Beki Grinter

Posts Tagged ‘academic summer’

Summer Service part 2

In academia, academic management, discipline, research on May 3, 2012 at 4:24 pm

Recently I wrote a post about summer service. I said a number of things but I’ve been reflecting on a portion of the post…

I’m blocking all of June and July. I have no availability during these months. Note that that’s just two months, not the full three. And I am also not sure what I will do about students who want to defend or propose. I know people who will not participate over the summer because of this lack of compensation. That seems too extreme to me. But I’m also not making those months available for scheduling yet, because what I do already know that I like about this model is that I have the opportunity to plan some extended travel to go work with colleagues elsewhere.

It actually turns out that one of the reasons I have to block this is because I am trying to schedule some travel, and that’s going more slowly than I thought. And I should likely have phrased this that I want these months to be available to me for my research and for collaborations that I cannot have during the school year because I am required to be here. I miss the days of my PhD (and to an extent Industrial Research) where I had opportunities to plan travel to visit people. The rhythms of classes and service during the academic year make that hard and unfair to students and colleagues. After two industrial jobs and a PhD was surprised and unused to the structuring rhythms of the academic year, so the summer reminds me of those times when I was free to organize my schedule as I chose.

I’ve also learned through responses to this message that some departments have a uniform policy that students cannot graduate during the summer, or are strongly discouraged from doing so, in order to make a space for faculty to be able to leave and do work. We don’t have that at Georgia Tech and perhaps that’s why there are more perspectives on what purpose the summer has.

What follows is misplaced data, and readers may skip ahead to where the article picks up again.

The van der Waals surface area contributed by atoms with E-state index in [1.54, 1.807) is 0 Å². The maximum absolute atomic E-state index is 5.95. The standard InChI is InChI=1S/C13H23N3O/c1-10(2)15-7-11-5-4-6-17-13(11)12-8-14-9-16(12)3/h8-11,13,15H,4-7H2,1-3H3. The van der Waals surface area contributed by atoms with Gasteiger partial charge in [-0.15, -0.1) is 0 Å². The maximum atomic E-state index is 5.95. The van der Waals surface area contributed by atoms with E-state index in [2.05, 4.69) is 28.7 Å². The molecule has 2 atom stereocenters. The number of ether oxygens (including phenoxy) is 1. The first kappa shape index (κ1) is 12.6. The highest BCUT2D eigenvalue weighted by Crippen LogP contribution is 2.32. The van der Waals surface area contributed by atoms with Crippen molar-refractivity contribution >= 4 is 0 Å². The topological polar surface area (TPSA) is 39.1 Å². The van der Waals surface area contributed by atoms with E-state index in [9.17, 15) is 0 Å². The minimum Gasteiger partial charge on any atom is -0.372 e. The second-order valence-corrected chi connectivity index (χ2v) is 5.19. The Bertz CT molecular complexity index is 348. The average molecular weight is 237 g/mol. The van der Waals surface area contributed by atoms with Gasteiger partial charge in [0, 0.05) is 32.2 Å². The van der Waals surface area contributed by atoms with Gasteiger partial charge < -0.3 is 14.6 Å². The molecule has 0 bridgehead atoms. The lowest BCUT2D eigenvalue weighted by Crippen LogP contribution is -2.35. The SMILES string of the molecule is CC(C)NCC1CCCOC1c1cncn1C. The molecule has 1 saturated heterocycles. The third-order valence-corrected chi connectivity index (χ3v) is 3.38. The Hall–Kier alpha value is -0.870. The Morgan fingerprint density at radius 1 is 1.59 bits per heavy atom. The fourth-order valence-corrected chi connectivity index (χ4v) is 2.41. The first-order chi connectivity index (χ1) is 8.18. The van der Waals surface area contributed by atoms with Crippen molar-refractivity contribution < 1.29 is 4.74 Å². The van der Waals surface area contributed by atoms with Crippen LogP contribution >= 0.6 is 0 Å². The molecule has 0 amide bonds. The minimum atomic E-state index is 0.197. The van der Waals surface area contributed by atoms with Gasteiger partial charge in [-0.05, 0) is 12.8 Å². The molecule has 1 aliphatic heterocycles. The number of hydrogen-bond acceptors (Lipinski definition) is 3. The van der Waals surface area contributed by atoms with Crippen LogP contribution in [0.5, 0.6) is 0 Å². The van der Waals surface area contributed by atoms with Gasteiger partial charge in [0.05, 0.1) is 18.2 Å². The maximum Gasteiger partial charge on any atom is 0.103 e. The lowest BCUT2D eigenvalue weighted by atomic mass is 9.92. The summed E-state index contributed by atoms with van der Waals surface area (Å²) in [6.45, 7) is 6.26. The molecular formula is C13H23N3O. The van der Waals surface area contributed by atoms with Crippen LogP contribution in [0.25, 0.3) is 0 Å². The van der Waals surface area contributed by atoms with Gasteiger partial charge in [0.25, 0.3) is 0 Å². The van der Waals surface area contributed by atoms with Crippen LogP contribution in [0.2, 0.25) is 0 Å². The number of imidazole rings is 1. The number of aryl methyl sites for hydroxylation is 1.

Goodbye Summer, Hello Academic School Year

In academia, academic management, computer science, discipline on August 18, 2010 at 4:29 pm

It’s the end of the academic summer. Actually it’s three working days from the end of the academic summer. Classes start next week. Those three days matter, I am clinging on to them with a type of mental fervor that is not to be underestimated (or is that misestimated).

Those three days represent everything I am going finish this summer. That would include my course preparation, the books I’m going to read, and clearly the papers and grants I am going to write. Three days, that should be enough.

The academic summer is a bit like the academic weekend. Friday is a time to imagine all the wonderful things that will be accomplished over the weekend. And then it starts, and stuff does get done, but not everything that is imagined, because I think like many of my colleagues I imagine that I will complete more than I can realistically achieve, especially if I also then do what I should which is take time off, go on vacation, and spend time with family.

The academic summer is also like the academic bag. Approach a colleague and ask them to remove the contents of their bag, focusing particularly on the tools of the job. How many have articles that they have intended to read in their bag for a) six weeks, b) six months or c) six years. One of the advantages of going to France was that for a time I was printing in A4, and so I could easily date those articles. Eventually I purchased a smaller bag and that seems to have solved some of this, but like the summer, like the weekend, the bag is also a place of academic imaginations.

So, my academic summer is almost over. Following FemaleScienceProfessor I was careful to compartmentalize my time this summer, and I feel I got some great things done. Computing at the Margins was moved forward, I did some writing, reading, etc. I saw my first student graduate, yay!